Immaculate moments

Doric Quartet. Jubilee Hall. Aldeburgh. January 22/29th The Doric Quartet is now in its twelfth season - quite a long time in the hard world of chamber music, and proof that this ensemble has what it takes to make the grade.

Doric Quartet. Jubilee Hall. Aldeburgh. January 22/29th

The Doric Quartet is now in its twelfth season - quite a long time in the hard world of chamber music, and proof that this ensemble has what it takes to make the grade. Permitted the luxury of two appearances at these lunchtime recitals allowed them to feature one of the two quartets of Korngold, both of which they have recently recorded, in each programme.

Born in Austria in 1897, Erich Korngold was a remarkable child prodigy, then rapidly making a reputation as an opera composer, though after decamping to Hollywood in 1934, it was through his film scores that he achieved his greatest fame.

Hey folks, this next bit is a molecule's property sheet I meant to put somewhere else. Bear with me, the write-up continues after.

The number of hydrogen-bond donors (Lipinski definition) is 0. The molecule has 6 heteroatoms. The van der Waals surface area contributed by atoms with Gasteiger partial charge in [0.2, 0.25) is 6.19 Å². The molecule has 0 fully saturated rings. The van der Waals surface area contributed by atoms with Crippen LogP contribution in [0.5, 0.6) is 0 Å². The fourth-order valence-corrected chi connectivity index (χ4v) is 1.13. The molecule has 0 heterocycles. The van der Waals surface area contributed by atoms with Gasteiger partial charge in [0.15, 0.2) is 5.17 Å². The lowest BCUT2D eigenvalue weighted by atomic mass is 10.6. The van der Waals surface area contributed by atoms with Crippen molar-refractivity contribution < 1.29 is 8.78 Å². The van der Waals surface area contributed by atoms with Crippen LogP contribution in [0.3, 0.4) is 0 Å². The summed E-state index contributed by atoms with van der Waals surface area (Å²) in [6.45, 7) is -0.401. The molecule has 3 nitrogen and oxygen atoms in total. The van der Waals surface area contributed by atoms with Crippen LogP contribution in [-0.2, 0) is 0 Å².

The first of his two string quartets teems with ideas, with adventurous writing for all four instruments, yet, despite immaculate preparation and the best efforts of the Doric, it failed to make much of an impression. More disappointing, it followed a reading of Beethoven's Op.18 No.4 C minor quartet which, while technically fluent, was marred by some ultra fast tempi, which in the first movement destroyed rather than enhanced the music's dramatic impact, and deprived the andante scherzoso of all its wit and charm.


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However in their second recital the Doric really showed their mettle, with a polished account of Haydn's Op. 50 No.1, the "joke" false ending fooling the audience completely, as it always does, creating much good humour, and a superb reading of Korngold's second quartet, Op.26 No.2. Post modern, though it doesn't fit conveniently into any slot, yet it is immediately attractive, full of invention, and the Doric played it immaculately.

Frank Cliff.

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